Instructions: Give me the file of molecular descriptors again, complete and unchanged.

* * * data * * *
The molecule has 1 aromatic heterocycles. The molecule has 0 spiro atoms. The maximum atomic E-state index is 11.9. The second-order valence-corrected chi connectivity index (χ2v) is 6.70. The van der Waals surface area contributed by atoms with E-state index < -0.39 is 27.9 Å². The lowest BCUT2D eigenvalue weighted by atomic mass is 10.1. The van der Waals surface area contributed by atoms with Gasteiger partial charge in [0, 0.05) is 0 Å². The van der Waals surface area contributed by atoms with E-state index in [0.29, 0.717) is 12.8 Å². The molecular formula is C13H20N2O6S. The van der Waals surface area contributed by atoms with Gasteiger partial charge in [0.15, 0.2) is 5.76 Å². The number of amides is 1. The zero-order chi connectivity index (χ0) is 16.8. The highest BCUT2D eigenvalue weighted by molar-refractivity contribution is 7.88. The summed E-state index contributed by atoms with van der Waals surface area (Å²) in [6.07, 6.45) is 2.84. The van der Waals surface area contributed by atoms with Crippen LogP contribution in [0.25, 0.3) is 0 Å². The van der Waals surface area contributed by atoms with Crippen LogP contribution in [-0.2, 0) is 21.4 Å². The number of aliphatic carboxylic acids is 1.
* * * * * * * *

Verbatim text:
The molecule has 1 aromatic heterocycles. The molecule has 0 spiro atoms. The maximum atomic E-state index is 11.9. The second-order valence-corrected chi connectivity index (χ2v) is 6.70. The van der Waals surface area contributed by atoms with E-state index < -0.39 is 27.9 Å². The lowest BCUT2D eigenvalue weighted by atomic mass is 10.1. The van der Waals surface area contributed by atoms with Gasteiger partial charge in [0, 0.05) is 0 Å². The van der Waals surface area contributed by atoms with E-state index in [0.29, 0.717) is 12.8 Å². The molecular formula is C13H20N2O6S. The van der Waals surface area contributed by atoms with Gasteiger partial charge in [0.15, 0.2) is 5.76 Å². The number of amides is 1. The zero-order chi connectivity index (χ0) is 16.8. The highest BCUT2D eigenvalue weighted by molar-refractivity contribution is 7.88. The summed E-state index contributed by atoms with van der Waals surface area (Å²) in [6.07, 6.45) is 2.84. The van der Waals surface area contributed by atoms with Crippen LogP contribution in [0.25, 0.3) is 0 Å². The van der Waals surface area contributed by atoms with Crippen LogP contribution in [-0.2, 0) is 21.4 Å². The number of aliphatic carboxylic acids is 1.